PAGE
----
Media in the 1960s

In the 1950s newspaper chains began to displace local family-owned newspapers. In 1953 independent family businesses owned 1,300 of America's 1,785 dailies. Only ninety-five newspaper chains owned a total of 485 papers. By 1980 the number of independent newspapers fell to 700. In addition to the business challenge of competing with television, American journalism also faced the problem of just-the-facts journalism unsuitable for reporting on the complex changes occurring in postwar America. The Civil Rights Movement, a rise in government secrecy, and the questioning of their own ideals of objectivity confronted print journalists. Changing trends in publishing methods, rising costs, and suburbanization lead to a crisis in metropolitan newspaper publishing. Newspaper consolidation, which began in the 1920s, increased in the mid- to late-1960s. "To be specific," reported Raymond B. Nixon, the industry's authority on consolidation, in 1968, "only forty-five of the 1,500 daily newspaper cities in the United States had two or more locally competing dailies at the beginning of 1968." Between 1945 and 1965, 421 daily newspapers merged or closed. As closings and mergers accelerated, so did chain ownership. Between 1945 and 1965 the number of papers owned by chains doubled from 368 in 1945 to 750 in 1965.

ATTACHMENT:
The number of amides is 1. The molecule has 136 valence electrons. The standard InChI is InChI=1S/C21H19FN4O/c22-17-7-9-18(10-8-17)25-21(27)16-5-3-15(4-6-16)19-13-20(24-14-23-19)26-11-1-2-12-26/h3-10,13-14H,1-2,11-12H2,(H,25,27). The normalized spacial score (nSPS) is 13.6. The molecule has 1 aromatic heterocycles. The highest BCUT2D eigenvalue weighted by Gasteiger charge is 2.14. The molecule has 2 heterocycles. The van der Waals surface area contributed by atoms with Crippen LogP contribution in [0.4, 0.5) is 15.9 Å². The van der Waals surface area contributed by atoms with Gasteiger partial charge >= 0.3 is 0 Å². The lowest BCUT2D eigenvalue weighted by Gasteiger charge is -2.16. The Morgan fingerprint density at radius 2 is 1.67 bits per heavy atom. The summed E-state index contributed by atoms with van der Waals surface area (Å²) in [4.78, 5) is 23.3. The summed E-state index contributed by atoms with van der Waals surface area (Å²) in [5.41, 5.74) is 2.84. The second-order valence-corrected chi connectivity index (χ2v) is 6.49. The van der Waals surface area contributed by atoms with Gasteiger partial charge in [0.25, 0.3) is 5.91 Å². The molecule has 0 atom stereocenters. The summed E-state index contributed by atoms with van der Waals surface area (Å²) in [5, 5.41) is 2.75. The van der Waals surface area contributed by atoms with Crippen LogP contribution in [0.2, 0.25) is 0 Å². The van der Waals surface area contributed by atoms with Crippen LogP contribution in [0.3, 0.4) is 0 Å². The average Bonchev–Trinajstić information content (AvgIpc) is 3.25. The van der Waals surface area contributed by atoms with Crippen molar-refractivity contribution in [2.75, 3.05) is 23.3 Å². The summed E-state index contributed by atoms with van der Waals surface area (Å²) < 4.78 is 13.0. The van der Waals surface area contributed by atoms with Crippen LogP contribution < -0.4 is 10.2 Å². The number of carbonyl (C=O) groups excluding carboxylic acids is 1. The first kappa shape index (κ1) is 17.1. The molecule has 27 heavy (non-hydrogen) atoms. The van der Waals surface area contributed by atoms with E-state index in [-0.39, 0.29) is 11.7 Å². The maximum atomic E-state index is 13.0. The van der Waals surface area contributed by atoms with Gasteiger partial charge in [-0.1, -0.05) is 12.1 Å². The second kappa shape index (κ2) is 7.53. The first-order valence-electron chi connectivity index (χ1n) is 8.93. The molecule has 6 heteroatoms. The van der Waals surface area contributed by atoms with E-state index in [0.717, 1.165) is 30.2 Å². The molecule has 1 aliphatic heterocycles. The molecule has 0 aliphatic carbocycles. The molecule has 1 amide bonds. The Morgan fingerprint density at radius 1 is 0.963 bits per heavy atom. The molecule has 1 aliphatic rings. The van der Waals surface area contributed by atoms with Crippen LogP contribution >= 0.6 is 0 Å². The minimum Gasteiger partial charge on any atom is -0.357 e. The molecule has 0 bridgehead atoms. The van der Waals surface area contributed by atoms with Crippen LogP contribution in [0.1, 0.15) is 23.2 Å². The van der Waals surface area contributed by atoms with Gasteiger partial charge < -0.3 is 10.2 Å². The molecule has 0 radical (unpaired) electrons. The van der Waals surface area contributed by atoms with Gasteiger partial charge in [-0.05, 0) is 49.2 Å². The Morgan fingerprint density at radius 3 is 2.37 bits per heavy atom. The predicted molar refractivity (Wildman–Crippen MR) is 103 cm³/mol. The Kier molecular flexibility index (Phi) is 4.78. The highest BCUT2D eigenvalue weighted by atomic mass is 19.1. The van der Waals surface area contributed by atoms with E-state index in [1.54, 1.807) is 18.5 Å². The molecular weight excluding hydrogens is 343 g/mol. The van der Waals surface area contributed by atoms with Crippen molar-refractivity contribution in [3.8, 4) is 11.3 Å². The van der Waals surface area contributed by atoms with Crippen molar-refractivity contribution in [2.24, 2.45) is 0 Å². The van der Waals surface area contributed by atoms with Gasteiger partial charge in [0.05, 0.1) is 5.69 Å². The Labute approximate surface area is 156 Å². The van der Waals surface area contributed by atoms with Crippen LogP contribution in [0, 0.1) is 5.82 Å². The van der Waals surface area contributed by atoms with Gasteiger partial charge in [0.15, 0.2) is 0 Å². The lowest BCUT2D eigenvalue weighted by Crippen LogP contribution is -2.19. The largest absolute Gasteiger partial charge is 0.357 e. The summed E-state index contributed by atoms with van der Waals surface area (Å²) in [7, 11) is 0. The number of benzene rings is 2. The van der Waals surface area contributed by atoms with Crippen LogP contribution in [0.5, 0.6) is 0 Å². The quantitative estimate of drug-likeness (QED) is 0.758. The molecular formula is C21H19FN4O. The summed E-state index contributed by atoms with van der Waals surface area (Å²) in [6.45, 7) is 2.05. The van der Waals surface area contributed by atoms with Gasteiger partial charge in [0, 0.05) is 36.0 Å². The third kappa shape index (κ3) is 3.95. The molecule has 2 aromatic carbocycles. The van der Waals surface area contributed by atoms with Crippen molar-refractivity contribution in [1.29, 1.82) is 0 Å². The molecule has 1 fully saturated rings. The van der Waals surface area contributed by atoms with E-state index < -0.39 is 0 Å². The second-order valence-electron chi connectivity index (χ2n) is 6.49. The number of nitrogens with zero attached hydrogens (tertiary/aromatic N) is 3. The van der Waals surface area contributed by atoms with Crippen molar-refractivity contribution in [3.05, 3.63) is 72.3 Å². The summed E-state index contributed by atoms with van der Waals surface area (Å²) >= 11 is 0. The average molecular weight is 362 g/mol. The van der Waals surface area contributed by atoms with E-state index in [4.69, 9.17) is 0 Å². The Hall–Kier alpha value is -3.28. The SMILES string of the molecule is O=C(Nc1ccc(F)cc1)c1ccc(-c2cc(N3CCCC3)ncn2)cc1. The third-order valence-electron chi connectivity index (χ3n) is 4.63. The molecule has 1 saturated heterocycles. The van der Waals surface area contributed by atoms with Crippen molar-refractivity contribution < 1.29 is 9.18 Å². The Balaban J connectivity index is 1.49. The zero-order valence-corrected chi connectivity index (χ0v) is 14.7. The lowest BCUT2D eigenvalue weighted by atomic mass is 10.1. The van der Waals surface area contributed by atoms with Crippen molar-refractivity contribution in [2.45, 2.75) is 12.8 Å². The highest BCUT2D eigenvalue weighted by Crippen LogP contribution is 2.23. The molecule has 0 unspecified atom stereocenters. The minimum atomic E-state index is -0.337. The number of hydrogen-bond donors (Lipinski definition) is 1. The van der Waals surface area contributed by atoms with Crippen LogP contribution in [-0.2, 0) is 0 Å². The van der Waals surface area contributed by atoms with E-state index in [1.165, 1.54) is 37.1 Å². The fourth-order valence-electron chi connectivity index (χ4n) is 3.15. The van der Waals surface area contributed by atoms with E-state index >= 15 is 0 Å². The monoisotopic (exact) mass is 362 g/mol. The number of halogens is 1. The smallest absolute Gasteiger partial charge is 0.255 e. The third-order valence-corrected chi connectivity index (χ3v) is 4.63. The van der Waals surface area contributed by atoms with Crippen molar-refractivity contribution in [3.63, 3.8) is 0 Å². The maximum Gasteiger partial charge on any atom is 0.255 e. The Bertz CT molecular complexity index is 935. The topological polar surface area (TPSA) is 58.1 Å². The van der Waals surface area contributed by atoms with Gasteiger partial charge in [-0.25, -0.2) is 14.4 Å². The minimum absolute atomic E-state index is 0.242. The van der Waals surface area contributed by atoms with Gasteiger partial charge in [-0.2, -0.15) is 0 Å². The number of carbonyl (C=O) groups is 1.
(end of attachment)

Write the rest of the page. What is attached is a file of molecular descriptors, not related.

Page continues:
While television succeeds in bringing an audience to the scenes of news, their greatest disadvantage is in scaling down analysis to short, interpretive statements rather than the in-depth scrutiny print engages. Furthermore, print media tends to sustain coverage on events longer than television. While broadcast networks turned their attention to national stories in the early 1970s—primarily the Watergate scandal and the drawdown in Vietnam—television coverage of events concerning Native Americans diminished. Among local communities, print often conveys the pulse of a community or region. News stories, cartoons, and editorials gauge the tenor of politics in local communities.